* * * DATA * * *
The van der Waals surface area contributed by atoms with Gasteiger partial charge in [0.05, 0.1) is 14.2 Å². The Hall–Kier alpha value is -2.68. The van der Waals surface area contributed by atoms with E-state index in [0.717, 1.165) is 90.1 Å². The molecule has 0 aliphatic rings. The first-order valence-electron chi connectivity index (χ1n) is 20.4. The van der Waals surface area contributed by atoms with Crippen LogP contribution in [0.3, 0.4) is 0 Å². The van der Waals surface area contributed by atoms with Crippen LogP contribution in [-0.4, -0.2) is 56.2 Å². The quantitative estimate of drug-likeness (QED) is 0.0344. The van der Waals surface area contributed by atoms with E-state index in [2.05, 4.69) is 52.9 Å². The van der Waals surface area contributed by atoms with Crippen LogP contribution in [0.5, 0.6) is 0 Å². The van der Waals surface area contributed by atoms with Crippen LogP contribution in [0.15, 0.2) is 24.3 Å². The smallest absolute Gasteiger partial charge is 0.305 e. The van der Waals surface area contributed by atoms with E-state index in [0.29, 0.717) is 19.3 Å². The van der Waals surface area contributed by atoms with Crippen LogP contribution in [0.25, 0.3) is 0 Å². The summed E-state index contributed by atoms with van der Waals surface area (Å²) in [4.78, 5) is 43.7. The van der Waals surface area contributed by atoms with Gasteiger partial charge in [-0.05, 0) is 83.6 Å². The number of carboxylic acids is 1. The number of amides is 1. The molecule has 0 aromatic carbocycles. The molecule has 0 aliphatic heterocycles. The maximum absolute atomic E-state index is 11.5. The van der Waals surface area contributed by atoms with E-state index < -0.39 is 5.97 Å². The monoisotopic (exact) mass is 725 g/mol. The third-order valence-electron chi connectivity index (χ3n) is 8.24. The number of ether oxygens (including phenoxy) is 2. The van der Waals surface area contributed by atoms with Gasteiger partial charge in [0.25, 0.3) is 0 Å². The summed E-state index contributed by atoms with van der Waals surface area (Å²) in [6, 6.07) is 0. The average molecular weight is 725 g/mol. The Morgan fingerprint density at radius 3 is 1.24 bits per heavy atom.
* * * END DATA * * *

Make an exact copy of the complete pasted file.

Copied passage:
The van der Waals surface area contributed by atoms with Gasteiger partial charge in [0.05, 0.1) is 14.2 Å². The Hall–Kier alpha value is -2.68. The van der Waals surface area contributed by atoms with E-state index in [0.717, 1.165) is 90.1 Å². The molecule has 0 aliphatic rings. The first-order valence-electron chi connectivity index (χ1n) is 20.4. The van der Waals surface area contributed by atoms with Crippen LogP contribution in [0.3, 0.4) is 0 Å². The van der Waals surface area contributed by atoms with Crippen LogP contribution in [-0.4, -0.2) is 56.2 Å². The quantitative estimate of drug-likeness (QED) is 0.0344. The van der Waals surface area contributed by atoms with E-state index in [2.05, 4.69) is 52.9 Å². The van der Waals surface area contributed by atoms with Crippen LogP contribution in [0.5, 0.6) is 0 Å². The van der Waals surface area contributed by atoms with Crippen LogP contribution in [0.15, 0.2) is 24.3 Å². The smallest absolute Gasteiger partial charge is 0.305 e. The van der Waals surface area contributed by atoms with E-state index in [0.29, 0.717) is 19.3 Å². The van der Waals surface area contributed by atoms with Crippen LogP contribution in [0.25, 0.3) is 0 Å². The summed E-state index contributed by atoms with van der Waals surface area (Å²) in [4.78, 5) is 43.7. The van der Waals surface area contributed by atoms with Gasteiger partial charge in [-0.05, 0) is 83.6 Å². The number of carboxylic acids is 1. The number of amides is 1. The molecule has 0 aromatic carbocycles. The molecule has 0 aliphatic heterocycles. The maximum absolute atomic E-state index is 11.5. The van der Waals surface area contributed by atoms with E-state index < -0.39 is 5.97 Å². The monoisotopic (exact) mass is 725 g/mol. The third-order valence-electron chi connectivity index (χ3n) is 8.24. The number of ether oxygens (including phenoxy) is 2. The van der Waals surface area contributed by atoms with Gasteiger partial charge in [0.25, 0.3) is 0 Å². The summed E-state index contributed by atoms with van der Waals surface area (Å²) in [6, 6.07) is 0. The average molecular weight is 725 g/mol. The Morgan fingerprint density at radius 3 is 1.24 bits per heavy atom.